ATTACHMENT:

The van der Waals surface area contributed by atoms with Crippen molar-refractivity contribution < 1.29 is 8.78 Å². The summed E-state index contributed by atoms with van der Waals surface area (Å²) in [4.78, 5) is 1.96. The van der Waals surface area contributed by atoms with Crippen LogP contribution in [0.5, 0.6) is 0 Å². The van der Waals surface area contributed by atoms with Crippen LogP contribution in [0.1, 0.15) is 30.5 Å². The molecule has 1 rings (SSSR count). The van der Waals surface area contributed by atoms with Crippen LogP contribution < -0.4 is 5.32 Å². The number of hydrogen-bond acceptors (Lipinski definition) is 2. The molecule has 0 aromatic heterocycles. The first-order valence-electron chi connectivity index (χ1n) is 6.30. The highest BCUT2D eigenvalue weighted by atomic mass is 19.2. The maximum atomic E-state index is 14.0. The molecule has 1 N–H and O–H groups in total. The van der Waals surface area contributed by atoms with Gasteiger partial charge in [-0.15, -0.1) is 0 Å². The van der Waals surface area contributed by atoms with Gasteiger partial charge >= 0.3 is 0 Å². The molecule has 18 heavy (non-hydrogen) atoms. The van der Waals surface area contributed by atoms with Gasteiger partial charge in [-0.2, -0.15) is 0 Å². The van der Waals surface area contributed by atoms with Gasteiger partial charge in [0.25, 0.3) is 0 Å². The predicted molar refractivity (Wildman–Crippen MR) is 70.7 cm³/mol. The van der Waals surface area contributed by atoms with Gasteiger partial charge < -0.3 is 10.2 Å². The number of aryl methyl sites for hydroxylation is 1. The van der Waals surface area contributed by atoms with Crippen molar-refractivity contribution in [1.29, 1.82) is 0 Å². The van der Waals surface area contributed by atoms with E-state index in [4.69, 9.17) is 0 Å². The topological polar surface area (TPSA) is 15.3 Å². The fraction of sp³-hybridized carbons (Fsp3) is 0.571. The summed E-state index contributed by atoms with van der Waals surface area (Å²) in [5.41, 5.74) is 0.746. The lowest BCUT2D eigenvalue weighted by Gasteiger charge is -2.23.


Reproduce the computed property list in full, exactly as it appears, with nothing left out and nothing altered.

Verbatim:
The van der Waals surface area contributed by atoms with Crippen molar-refractivity contribution < 1.29 is 8.78 Å². The summed E-state index contributed by atoms with van der Waals surface area (Å²) in [4.78, 5) is 1.96. The van der Waals surface area contributed by atoms with Crippen LogP contribution in [0.5, 0.6) is 0 Å². The van der Waals surface area contributed by atoms with Crippen LogP contribution in [0.1, 0.15) is 30.5 Å². The molecule has 1 rings (SSSR count). The van der Waals surface area contributed by atoms with Crippen LogP contribution < -0.4 is 5.32 Å². The number of hydrogen-bond acceptors (Lipinski definition) is 2. The molecule has 0 aromatic heterocycles. The first-order valence-electron chi connectivity index (χ1n) is 6.30. The highest BCUT2D eigenvalue weighted by atomic mass is 19.2. The maximum atomic E-state index is 14.0. The molecule has 1 N–H and O–H groups in total. The van der Waals surface area contributed by atoms with Gasteiger partial charge in [-0.15, -0.1) is 0 Å². The van der Waals surface area contributed by atoms with Gasteiger partial charge >= 0.3 is 0 Å². The molecule has 18 heavy (non-hydrogen) atoms. The van der Waals surface area contributed by atoms with Gasteiger partial charge in [-0.2, -0.15) is 0 Å². The van der Waals surface area contributed by atoms with Gasteiger partial charge in [0.25, 0.3) is 0 Å². The predicted molar refractivity (Wildman–Crippen MR) is 70.7 cm³/mol. The van der Waals surface area contributed by atoms with Gasteiger partial charge < -0.3 is 10.2 Å². The number of aryl methyl sites for hydroxylation is 1. The van der Waals surface area contributed by atoms with Crippen molar-refractivity contribution in [1.29, 1.82) is 0 Å². The van der Waals surface area contributed by atoms with E-state index in [4.69, 9.17) is 0 Å². The topological polar surface area (TPSA) is 15.3 Å². The fraction of sp³-hybridized carbons (Fsp3) is 0.571. The summed E-state index contributed by atoms with van der Waals surface area (Å²) in [5.41, 5.74) is 0.746. The lowest BCUT2D eigenvalue weighted by Gasteiger charge is -2.23.